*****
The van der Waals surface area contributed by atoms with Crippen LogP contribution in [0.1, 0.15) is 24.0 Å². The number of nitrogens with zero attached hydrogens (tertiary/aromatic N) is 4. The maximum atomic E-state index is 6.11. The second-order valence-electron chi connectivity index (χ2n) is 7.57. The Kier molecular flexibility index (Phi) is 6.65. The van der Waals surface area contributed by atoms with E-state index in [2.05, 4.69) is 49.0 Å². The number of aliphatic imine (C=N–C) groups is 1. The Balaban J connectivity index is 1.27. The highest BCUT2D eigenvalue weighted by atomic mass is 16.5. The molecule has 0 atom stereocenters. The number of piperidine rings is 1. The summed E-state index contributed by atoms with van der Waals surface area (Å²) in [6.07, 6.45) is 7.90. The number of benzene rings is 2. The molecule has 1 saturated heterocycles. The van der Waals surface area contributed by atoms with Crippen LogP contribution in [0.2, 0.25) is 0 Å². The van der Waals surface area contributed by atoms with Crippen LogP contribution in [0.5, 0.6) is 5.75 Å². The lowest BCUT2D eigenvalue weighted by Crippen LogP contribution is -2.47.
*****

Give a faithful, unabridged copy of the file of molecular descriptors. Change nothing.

The van der Waals surface area contributed by atoms with Crippen LogP contribution in [0.1, 0.15) is 24.0 Å². The number of nitrogens with zero attached hydrogens (tertiary/aromatic N) is 4. The maximum atomic E-state index is 6.11. The second-order valence-electron chi connectivity index (χ2n) is 7.57. The Kier molecular flexibility index (Phi) is 6.65. The van der Waals surface area contributed by atoms with E-state index in [2.05, 4.69) is 49.0 Å². The number of aliphatic imine (C=N–C) groups is 1. The Balaban J connectivity index is 1.27. The highest BCUT2D eigenvalue weighted by atomic mass is 16.5. The molecule has 0 atom stereocenters. The number of piperidine rings is 1. The summed E-state index contributed by atoms with van der Waals surface area (Å²) in [6.07, 6.45) is 7.90. The number of benzene rings is 2. The molecule has 1 saturated heterocycles. The van der Waals surface area contributed by atoms with Crippen LogP contribution in [0.2, 0.25) is 0 Å². The van der Waals surface area contributed by atoms with Crippen LogP contribution in [0.5, 0.6) is 5.75 Å². The lowest BCUT2D eigenvalue weighted by Crippen LogP contribution is -2.47.